This is the "Introduction to EndNote online (web)" page of the "EndNote Online (Web)" guide.
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EndNote Online (Web)  

Help with using EndNote Online
Last Updated: May 3, 2017 URL: Print Guide RSS Updates

Introduction to EndNote online (web) Print Page

What is EndNote online (Web)

EndNote online (web) is reference management software designed to make your academic life a little easier by allowing you to build a collection of references for your research. It can help take the stress out of referencing properly, helping you organise your lists of references and create bibliographies. It allows you to :

  • Find and import references downloaded from library catalogues and databases directly into your own personal EndNote online (web) library 
  • Store, organise and search for references in your EndNote online (web) library
  • Add citations to your word-processed document and create your bibliography in a number of citation styles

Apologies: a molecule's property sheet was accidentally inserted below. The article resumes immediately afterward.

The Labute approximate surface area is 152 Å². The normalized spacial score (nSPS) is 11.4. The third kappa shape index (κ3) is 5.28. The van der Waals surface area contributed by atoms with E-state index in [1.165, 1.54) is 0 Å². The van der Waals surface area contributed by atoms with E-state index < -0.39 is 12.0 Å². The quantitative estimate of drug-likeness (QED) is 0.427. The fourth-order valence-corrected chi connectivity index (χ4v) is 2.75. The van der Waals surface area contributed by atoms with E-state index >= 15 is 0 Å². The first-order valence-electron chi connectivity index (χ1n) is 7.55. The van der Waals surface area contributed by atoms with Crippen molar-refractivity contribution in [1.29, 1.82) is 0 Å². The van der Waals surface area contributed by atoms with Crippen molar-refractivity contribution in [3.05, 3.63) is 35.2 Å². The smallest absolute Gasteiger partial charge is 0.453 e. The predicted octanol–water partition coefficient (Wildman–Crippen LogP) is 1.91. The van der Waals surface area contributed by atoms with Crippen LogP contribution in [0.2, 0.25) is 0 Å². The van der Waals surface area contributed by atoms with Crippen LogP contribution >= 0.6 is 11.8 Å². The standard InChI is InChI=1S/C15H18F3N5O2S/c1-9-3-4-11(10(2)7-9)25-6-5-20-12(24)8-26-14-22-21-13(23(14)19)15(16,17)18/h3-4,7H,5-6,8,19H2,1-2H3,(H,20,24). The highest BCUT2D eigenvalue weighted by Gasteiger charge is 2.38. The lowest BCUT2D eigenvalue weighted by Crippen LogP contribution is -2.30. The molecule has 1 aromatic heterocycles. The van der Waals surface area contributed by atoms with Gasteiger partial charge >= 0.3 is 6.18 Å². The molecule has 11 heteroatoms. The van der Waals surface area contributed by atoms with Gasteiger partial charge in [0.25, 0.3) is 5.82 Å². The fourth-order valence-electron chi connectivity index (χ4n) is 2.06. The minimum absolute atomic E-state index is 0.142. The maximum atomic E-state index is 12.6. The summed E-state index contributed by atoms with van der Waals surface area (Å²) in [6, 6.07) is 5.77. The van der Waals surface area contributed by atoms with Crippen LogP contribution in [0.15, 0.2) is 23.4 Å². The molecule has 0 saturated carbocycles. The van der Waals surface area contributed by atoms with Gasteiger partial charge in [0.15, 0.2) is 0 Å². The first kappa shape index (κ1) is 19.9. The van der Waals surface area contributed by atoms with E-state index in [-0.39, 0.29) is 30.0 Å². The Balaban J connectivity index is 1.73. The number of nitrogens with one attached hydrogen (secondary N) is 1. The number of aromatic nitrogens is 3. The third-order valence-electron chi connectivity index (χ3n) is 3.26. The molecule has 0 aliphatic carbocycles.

Why use EndNote online (web)?

  • You need to provide accurate references to all the sources you use to avoid plagiarism - EndNote online (web) makes this easier!

  • Using EndNote online (web) ensures you cite your references in the correct style for your Department or purpose

  • It's free to use and you can continue to use the basic version when you leave Strathclyde.

How can I find out more?


      Getting started

      If you choose to use EndNote for future assignments ensure you do the following:


        EndNote online (Web) course

        Library staff run regular courses on EndNote online (web). The course is a practical introduction that covers all functionality available in the programme.


        Why you should reference

        • To avoid plagiarism - this is when you use someone's ideas or work without acknowledgment
        • To show the authority on which you base your arguments
        • To show how widely you have read
        • To enable others to find your sources

        When should you reference?

        You should include a reference every time you quote, paraphrase (i.e. write someone's information in your own words), summarise or gain ideas from another person's work.

        You should include a reference no matter what format the work takes (e.g. web page, journal article, email or diagram).

        Want to know more? Attend a Referencing in your writing course.



        This guide has been adapted with kind permission, from the Newcastle University EndNote Libguide.


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